It is just after 4 am. The first call to prayer for the day invades my dreams. It is the first day of Ramadan. The first day of fasting for millions of Muslims around the world. I have not even contemplated my morning cup of coffee, yet, the pre-dawn meal, or suhoor, has already been consumed by most of the residents in my neighbourhood in preparation for about 15 hours of fasting.
Each month in the Islamic calendar begins and ends with a sighting of the new crescent moon, the hilal. Despite modern technology, these sightings have to be made with the naked eye, and are particularly important when determining the start of Ramadan, as it begins the morning after the new moon is seen, and ends at the next new moon, when Eid al Fitr is celebrated. The new moon is often very faint and appears only briefly in the night sky, while dust, heat, humidity, and haze often make these moon sightings even more difficult during the sweltering summer months.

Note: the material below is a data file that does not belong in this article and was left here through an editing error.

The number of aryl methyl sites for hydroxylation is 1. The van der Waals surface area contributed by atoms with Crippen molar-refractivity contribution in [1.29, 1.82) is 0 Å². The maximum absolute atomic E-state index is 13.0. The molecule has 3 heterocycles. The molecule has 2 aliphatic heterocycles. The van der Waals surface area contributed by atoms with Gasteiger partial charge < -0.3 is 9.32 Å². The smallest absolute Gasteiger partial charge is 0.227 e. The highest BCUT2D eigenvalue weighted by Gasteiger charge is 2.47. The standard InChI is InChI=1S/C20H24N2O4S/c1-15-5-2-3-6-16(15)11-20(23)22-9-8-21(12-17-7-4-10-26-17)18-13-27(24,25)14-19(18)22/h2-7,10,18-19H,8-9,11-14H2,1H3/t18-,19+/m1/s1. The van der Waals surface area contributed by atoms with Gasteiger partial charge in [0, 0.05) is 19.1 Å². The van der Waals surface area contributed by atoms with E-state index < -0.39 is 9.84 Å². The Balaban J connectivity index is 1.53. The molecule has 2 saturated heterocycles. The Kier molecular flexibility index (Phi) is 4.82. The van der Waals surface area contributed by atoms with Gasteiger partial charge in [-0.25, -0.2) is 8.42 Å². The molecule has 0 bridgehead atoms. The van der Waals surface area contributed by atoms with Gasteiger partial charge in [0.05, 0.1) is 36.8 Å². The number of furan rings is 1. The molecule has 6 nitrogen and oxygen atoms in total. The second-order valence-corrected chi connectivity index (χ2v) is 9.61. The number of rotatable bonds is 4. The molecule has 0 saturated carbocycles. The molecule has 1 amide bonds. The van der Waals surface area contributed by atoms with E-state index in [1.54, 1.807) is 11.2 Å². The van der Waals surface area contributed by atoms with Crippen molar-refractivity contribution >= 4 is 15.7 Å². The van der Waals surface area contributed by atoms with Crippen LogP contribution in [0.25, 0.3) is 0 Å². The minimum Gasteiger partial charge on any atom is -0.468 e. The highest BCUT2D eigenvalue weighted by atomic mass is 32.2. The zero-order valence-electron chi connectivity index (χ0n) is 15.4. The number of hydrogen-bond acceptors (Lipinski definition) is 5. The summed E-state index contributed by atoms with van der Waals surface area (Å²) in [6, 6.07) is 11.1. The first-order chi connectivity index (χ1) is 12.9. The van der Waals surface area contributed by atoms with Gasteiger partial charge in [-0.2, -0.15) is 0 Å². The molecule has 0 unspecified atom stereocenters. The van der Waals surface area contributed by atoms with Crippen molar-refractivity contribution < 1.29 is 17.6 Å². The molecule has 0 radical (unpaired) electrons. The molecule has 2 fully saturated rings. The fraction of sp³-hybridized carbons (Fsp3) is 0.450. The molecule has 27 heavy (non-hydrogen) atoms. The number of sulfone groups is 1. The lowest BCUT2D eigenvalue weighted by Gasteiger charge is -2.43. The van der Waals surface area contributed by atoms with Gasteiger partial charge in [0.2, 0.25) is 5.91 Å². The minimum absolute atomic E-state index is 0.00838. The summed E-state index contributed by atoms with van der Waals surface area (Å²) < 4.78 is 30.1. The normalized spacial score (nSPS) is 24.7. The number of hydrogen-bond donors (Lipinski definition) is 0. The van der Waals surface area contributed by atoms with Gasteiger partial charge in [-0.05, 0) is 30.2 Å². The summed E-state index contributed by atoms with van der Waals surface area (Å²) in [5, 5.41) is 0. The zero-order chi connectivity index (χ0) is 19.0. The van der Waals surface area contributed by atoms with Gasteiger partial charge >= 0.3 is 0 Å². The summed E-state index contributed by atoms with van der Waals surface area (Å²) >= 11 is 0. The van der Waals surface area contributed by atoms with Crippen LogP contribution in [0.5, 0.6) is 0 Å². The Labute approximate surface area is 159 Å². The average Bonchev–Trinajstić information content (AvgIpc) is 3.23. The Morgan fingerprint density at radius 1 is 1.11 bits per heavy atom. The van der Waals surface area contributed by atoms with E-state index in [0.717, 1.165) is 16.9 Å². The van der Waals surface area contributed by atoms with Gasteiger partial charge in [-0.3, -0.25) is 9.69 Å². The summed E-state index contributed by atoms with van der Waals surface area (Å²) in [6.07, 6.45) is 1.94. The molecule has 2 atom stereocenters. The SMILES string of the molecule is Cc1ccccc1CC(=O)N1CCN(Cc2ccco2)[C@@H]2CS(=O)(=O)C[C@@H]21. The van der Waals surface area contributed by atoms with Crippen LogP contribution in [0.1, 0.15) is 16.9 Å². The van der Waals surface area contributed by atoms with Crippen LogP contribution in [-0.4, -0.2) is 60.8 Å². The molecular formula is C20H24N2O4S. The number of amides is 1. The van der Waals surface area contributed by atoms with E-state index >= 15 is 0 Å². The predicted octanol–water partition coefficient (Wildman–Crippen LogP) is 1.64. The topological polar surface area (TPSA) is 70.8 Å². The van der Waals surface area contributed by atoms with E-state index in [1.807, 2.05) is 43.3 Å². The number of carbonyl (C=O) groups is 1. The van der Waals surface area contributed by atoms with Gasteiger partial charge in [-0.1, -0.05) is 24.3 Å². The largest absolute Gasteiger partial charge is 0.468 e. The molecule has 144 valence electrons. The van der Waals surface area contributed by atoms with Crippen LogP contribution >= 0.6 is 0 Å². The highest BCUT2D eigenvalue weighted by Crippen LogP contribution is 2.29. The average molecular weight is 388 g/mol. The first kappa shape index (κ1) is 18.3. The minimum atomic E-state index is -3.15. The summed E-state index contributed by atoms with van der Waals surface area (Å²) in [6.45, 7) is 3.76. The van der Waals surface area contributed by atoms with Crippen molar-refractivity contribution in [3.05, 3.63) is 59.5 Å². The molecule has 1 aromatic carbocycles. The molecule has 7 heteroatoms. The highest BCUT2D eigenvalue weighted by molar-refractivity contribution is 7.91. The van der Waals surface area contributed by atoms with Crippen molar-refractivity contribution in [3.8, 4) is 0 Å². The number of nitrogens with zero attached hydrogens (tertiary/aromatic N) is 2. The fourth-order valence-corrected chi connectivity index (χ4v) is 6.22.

For the next month life will slow down during the daylight hours and take on a different rhythm. There will be business as usual for most businesses, except restaurants, but working hours are reduced and an inevitable lethargy will creep in. The malls will be ghost-like during the day, but over-flowing at night. The iftar tables, when the fast is broken at the end of each day, will groan under mountains of food, and a festive atmosphere will reach deep into the night, as families come together to eat and pray. Many people will simply exchange their days for their nights, while others will try to live a normal life.
For those who live close to their faith, it is also a time to give or to reach out to those less fortunate. It is a time to spend reflecting on one’s life and values, read the Qur’an, and strive to come closer to God. To mark the holy month, the President of the UAE, Sheikh Khalifa has, for example, ordered 879 prisoners to be released and their debts settled.
No matter how one chooses to live in the UAE during Ramadan, it will affect one’s life one way or the other. There will be no leisurely coffees for me at my favourite coffee shop, but I will still be able to meet my friends for coffee during the day at a screened off restaurant in one of the hotels.
For now, I think, I will roll over for another hour of sleep.
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Read what I had to say about things pertaining to Ramadan previously: